While Tchaikovsy's music lacks the depth and harmonic complexity of other Romantic composers, he is the master of melody. No one could spin a tune like he could! He also possessed a keen sense of drama that makes his music both fun for musicians to play, and extremely popular among audiences. Almost everything he writes is exciting, with fast and rhythmic passages that contrast with wonderfully lyrical moments. "Romeo and Juliet" is a great example of his style.
His ballet music is timeless--every child should see "The Nutcracker" more than once, and he immortalized the role of the dying swan in "Swan Lake." His music is so entrenched in our culture--you hear it in cartoons, in commercials, in movies, etc.--that people often don't recognize it as his. Your kids have probably been exposed to Tchaikovsky numerous times already without you even trying!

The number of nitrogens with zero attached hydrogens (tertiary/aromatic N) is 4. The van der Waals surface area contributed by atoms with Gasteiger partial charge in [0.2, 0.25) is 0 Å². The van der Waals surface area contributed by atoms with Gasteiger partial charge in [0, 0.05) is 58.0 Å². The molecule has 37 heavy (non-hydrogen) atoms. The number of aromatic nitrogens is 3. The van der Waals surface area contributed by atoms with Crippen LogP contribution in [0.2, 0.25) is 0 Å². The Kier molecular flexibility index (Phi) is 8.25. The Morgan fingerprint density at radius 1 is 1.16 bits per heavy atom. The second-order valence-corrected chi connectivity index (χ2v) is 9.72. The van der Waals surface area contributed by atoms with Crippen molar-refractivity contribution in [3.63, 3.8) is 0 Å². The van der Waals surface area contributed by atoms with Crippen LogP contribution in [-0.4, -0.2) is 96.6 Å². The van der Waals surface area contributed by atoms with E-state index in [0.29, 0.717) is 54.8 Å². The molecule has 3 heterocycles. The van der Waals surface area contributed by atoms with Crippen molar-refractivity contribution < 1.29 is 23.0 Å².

A funny anecdote to illustrate: When I was in high school, and the Magic Valley Symphony performed the Suite from "Sleeping Beauty," my friend exclaimed, "I had no idea that Tchaikovsky took his theme from the Disney movie!"
In spite of, or because of, his popularity, Tchaikovsky was considered a sell-out by other Russian composers. While Tchaikovsky was working on "Western" forms, like symphonies and concertos, other Russian composers were promoting Russian music, with Russian melodies, Russian harmonies, and Russian forms--avoiding the structures and conventions used by European composers. There was a group of composers called "The Russian Five" or "The Mighty Five" who represented this movement, and pitted themselves against Tchaikovsky--the "Westernizer". The group was made up of Mily Balakirev, César Cui, Modest Mussorgsky, Nikolai Rimsky-Korsakov and Alexander Borodin. You might be interested in exploring some of their works. For quick reference, think of "Night on Bald Mountain," the famous work by Mussorgsky that was used in "Fantasia"; and the popular "Scheherazade" by Rimsky-Korsakov (probably the most choreographed piece in Ice Skating history).